Submarine patent from Rambus [or someone else] surfacing in 3... 2... 1...
Telco billing platforms are well-known to be shoddy and inaccurate, both because this is a hard problem to get right and because the engineering quality is low. I have personally worked on several that I know gave wildly inaccurate bills to some customerrs (high or low - I referred to this as our "double or quits" feature).
So I am confident that part or all of AT&T's reticence is because they do not want it to be known how low the accuracy and quality of their billing platform is.
My attitude to this is to wear interesting T-shirts (complex attractive design or image, or attractive band logo, or amusing slogan, or so on, but not offensive) in good condition, newer good-condition black jeans (always looks smarter than blue), and smart shoes. I've never been poorly groomed, but I have not become worse groomed either.
This puts me in the category of people who dress casually, but care.
Another way is to mix some more or less formal clothing, such as very good shoes with casual jeans and shirt, or wear an over-shirt open if that fits your image, or so on.
Yet Google Maps on iPad doesn't even have a distance measure, nor support offline map fragments (even as uselessly as Android). It also doesn't look vector-based yet, it's still tile-based. Google really have some catching up to do, and shouldn't be focusing just on minority new features for Google Earth.
Sending cell text messages is also not entirely reliable between networks, especially internationally to/from US cellcos.
What about the people who live next to a road? Or people walking along a separated pavement (sidewalk to the Americans) next to a road? Quieter cars benefit them all - in fact the reason we have maximum noise restrictions on cars at all is to reduce noise pollution to others.
Why should we require noise pollution?
Is this going to be some attempt to legislate that urban areas have as much vehicle noise in future, as they do today and no less?
If you are the CEO of a company and there is an inner circle of influential employees driving your business and you do not know about them you are not doing your job as CEO.
It is completely reasonable and often a good idea to have an inner circle of high-ability influential employees to drive your business (see, for example, Good to Great, J Collins). It is entirely incompetent of the CEO to not know who they are and not to be using them to build a successful enterprise.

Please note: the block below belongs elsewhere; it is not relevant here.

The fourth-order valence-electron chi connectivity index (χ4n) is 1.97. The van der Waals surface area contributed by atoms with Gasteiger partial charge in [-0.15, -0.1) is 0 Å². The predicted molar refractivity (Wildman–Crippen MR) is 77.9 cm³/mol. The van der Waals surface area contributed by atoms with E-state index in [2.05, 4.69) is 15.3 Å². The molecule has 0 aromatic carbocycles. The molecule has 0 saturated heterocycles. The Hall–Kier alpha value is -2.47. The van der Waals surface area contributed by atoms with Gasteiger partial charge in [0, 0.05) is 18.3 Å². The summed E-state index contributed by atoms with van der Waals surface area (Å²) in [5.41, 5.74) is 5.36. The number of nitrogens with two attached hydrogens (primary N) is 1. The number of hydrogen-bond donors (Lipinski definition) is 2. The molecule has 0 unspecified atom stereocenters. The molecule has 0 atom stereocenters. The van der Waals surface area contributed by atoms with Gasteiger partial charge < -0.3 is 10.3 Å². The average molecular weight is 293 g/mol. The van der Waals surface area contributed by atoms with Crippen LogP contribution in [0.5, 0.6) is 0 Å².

Wave did not take off because there were no Wave servers worth a damn that weren't Google.
Wave protocol is a Sharepoint killer. It's not a new cool social medium, it's a workgroup and corporate information sharing system.
And I want to kill Sharepoint, because the stupid thing only works with Windows.
Many organisations do not want, or cannot, share their information with Google. Google doesn't even use any translucent database techniques to help users keep their data private. Google being a Wave server is useful for some public publishing, but there must be your own private Wave server for Wave to be usable by most of the target market. The target market is the market of Sharepoint, larger organisations who are always more careful with their data.
So Google's error was not to make something noone wanted. It was to make something none of the interested people could use, because they did not release a free Wave server to use inside your organisation.
They will make the same mistake, of assuming people will share their data when they won't, again in future.
And I really don't care that people, usually from Google, say that Google can be trusted not to read users' data. That's not relevant; they can be compelled to reveal it to random other authorities without the users' knowledge or consent, and if anything like that does happen, they don't give any information out as a matter of policy.
This is not a technology problem. This is a business problem. If you are running a shopfront, online or offline, in a competitive marketplace, you need to make it as accessible as possible to all the customers you want. For eBay, that is "everyone" (for a hot-dog stand, it is also "everyone"; for a Rolex dealer, it's only people who can afford a Rolex). The higher you make the barrier to entry, the fewer customers you will have.
Now if you're a person wanting a partner to sell your stuff with, do you want the stupid partner, or the smart one?
If you're a customer wanting to buy, do you use the easy website that works, or the one that doesn't work right? What incentive is there for you to use the hard-to-use site?
eBay thinks they have incentives (product range, large base of existing users, etc) to overcome these things. They may be right. They could be wrong. It's their business choice to make it work less well for some people. If they are unable to make it both work better for some people and well enough for others, they may have a serious business problem; if they choose to make it better for some people and worse for others, that's a courageous business choice. If it makes them, or their sellers, less money, it's stupid.
Search for Terrestrial Intelligence is currently in progress but has not produced any good evidence of intelligent life on that planetary object yet.